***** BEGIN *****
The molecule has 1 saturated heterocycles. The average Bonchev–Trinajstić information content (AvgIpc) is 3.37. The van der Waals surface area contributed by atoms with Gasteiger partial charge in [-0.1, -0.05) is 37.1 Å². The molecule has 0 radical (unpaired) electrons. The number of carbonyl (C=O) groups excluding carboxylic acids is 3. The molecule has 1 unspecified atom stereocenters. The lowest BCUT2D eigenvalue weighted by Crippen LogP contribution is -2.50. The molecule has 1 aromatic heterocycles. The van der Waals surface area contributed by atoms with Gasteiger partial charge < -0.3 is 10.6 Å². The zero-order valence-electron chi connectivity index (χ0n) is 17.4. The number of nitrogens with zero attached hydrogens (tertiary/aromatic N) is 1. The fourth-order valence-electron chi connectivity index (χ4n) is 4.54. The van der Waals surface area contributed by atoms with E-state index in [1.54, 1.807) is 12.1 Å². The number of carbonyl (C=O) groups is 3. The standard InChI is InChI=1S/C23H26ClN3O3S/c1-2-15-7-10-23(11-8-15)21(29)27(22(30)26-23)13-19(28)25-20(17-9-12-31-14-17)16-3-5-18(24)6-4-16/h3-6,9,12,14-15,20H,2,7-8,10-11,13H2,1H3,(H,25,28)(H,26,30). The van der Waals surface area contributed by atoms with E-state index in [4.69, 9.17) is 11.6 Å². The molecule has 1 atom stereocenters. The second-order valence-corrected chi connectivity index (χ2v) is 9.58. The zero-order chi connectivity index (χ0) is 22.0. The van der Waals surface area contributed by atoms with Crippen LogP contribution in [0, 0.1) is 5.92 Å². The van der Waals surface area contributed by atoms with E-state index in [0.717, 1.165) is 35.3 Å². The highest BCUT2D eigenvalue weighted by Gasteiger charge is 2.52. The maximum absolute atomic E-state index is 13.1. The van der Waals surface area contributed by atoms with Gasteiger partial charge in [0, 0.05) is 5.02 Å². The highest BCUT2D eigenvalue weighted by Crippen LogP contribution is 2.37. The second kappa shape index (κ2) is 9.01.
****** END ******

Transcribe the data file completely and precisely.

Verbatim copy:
The molecule has 1 saturated heterocycles. The average Bonchev–Trinajstić information content (AvgIpc) is 3.37. The van der Waals surface area contributed by atoms with Gasteiger partial charge in [-0.1, -0.05) is 37.1 Å². The molecule has 0 radical (unpaired) electrons. The number of carbonyl (C=O) groups excluding carboxylic acids is 3. The molecule has 1 unspecified atom stereocenters. The lowest BCUT2D eigenvalue weighted by Crippen LogP contribution is -2.50. The molecule has 1 aromatic heterocycles. The van der Waals surface area contributed by atoms with Gasteiger partial charge < -0.3 is 10.6 Å². The zero-order valence-electron chi connectivity index (χ0n) is 17.4. The number of nitrogens with zero attached hydrogens (tertiary/aromatic N) is 1. The fourth-order valence-electron chi connectivity index (χ4n) is 4.54. The van der Waals surface area contributed by atoms with E-state index in [1.54, 1.807) is 12.1 Å². The number of carbonyl (C=O) groups is 3. The standard InChI is InChI=1S/C23H26ClN3O3S/c1-2-15-7-10-23(11-8-15)21(29)27(22(30)26-23)13-19(28)25-20(17-9-12-31-14-17)16-3-5-18(24)6-4-16/h3-6,9,12,14-15,20H,2,7-8,10-11,13H2,1H3,(H,25,28)(H,26,30). The van der Waals surface area contributed by atoms with E-state index in [4.69, 9.17) is 11.6 Å². The molecule has 1 atom stereocenters. The second-order valence-corrected chi connectivity index (χ2v) is 9.58. The zero-order chi connectivity index (χ0) is 22.0. The van der Waals surface area contributed by atoms with Crippen LogP contribution in [0, 0.1) is 5.92 Å². The van der Waals surface area contributed by atoms with E-state index in [0.717, 1.165) is 35.3 Å². The highest BCUT2D eigenvalue weighted by Gasteiger charge is 2.52. The maximum absolute atomic E-state index is 13.1. The van der Waals surface area contributed by atoms with Gasteiger partial charge in [0, 0.05) is 5.02 Å². The highest BCUT2D eigenvalue weighted by Crippen LogP contribution is 2.37. The second kappa shape index (κ2) is 9.01.